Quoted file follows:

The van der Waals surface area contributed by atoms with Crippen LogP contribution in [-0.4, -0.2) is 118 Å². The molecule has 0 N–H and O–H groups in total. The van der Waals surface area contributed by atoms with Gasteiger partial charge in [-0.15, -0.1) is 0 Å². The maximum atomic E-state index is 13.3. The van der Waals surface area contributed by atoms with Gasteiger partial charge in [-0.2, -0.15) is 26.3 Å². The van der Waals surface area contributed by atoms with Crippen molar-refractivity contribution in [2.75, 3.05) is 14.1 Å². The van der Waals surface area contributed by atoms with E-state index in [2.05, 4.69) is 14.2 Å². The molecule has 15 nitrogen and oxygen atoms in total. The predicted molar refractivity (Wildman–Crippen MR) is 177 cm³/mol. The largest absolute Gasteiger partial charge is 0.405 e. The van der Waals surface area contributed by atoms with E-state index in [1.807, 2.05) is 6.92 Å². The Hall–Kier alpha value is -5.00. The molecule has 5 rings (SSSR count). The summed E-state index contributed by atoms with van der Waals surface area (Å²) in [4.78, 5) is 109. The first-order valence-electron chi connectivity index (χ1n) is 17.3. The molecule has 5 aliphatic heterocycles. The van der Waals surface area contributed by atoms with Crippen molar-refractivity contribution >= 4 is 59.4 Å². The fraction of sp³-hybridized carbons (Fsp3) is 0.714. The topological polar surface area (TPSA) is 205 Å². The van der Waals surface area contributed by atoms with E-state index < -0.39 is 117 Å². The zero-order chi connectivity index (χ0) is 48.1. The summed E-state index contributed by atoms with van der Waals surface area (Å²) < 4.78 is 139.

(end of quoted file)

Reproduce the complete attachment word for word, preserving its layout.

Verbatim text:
The van der Waals surface area contributed by atoms with Crippen LogP contribution in [-0.4, -0.2) is 118 Å². The molecule has 0 N–H and O–H groups in total. The van der Waals surface area contributed by atoms with Gasteiger partial charge in [-0.15, -0.1) is 0 Å². The maximum atomic E-state index is 13.3. The van der Waals surface area contributed by atoms with Gasteiger partial charge in [-0.2, -0.15) is 26.3 Å². The van der Waals surface area contributed by atoms with Crippen molar-refractivity contribution in [2.75, 3.05) is 14.1 Å². The van der Waals surface area contributed by atoms with E-state index in [2.05, 4.69) is 14.2 Å². The molecule has 15 nitrogen and oxygen atoms in total. The predicted molar refractivity (Wildman–Crippen MR) is 177 cm³/mol. The largest absolute Gasteiger partial charge is 0.405 e. The van der Waals surface area contributed by atoms with E-state index in [1.807, 2.05) is 6.92 Å². The Hall–Kier alpha value is -5.00. The molecule has 5 rings (SSSR count). The summed E-state index contributed by atoms with van der Waals surface area (Å²) in [4.78, 5) is 109. The first-order valence-electron chi connectivity index (χ1n) is 17.3. The molecule has 5 aliphatic heterocycles. The van der Waals surface area contributed by atoms with Crippen molar-refractivity contribution >= 4 is 59.4 Å². The fraction of sp³-hybridized carbons (Fsp3) is 0.714. The topological polar surface area (TPSA) is 205 Å². The van der Waals surface area contributed by atoms with E-state index < -0.39 is 117 Å². The zero-order chi connectivity index (χ0) is 48.1. The summed E-state index contributed by atoms with van der Waals surface area (Å²) < 4.78 is 139.